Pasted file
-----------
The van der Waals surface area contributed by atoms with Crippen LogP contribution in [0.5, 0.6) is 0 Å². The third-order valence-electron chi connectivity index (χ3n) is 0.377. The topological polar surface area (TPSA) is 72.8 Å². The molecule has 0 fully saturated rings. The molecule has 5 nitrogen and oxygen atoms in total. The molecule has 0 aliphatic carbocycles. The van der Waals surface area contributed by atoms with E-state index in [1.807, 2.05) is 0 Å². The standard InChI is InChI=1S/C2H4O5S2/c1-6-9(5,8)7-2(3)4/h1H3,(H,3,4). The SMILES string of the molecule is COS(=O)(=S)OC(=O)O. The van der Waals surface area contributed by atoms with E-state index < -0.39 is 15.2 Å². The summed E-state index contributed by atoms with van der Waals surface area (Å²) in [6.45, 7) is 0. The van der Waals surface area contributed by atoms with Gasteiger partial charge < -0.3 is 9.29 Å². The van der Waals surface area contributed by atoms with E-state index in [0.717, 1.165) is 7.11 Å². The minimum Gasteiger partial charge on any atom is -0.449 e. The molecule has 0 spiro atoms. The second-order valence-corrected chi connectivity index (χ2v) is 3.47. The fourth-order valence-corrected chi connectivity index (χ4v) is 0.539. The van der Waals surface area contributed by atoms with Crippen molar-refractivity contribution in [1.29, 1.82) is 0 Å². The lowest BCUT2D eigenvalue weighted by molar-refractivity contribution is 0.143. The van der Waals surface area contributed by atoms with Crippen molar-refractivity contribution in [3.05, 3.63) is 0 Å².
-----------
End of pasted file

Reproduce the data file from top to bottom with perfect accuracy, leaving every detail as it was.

The van der Waals surface area contributed by atoms with Crippen LogP contribution in [0.5, 0.6) is 0 Å². The third-order valence-electron chi connectivity index (χ3n) is 0.377. The topological polar surface area (TPSA) is 72.8 Å². The molecule has 0 fully saturated rings. The molecule has 5 nitrogen and oxygen atoms in total. The molecule has 0 aliphatic carbocycles. The van der Waals surface area contributed by atoms with E-state index in [1.807, 2.05) is 0 Å². The standard InChI is InChI=1S/C2H4O5S2/c1-6-9(5,8)7-2(3)4/h1H3,(H,3,4). The SMILES string of the molecule is COS(=O)(=S)OC(=O)O. The van der Waals surface area contributed by atoms with E-state index < -0.39 is 15.2 Å². The summed E-state index contributed by atoms with van der Waals surface area (Å²) in [6.45, 7) is 0. The van der Waals surface area contributed by atoms with Gasteiger partial charge < -0.3 is 9.29 Å². The van der Waals surface area contributed by atoms with E-state index in [0.717, 1.165) is 7.11 Å². The minimum Gasteiger partial charge on any atom is -0.449 e. The molecule has 0 spiro atoms. The second-order valence-corrected chi connectivity index (χ2v) is 3.47. The fourth-order valence-corrected chi connectivity index (χ4v) is 0.539. The van der Waals surface area contributed by atoms with Crippen molar-refractivity contribution in [1.29, 1.82) is 0 Å². The lowest BCUT2D eigenvalue weighted by molar-refractivity contribution is 0.143. The van der Waals surface area contributed by atoms with Crippen molar-refractivity contribution in [3.05, 3.63) is 0 Å².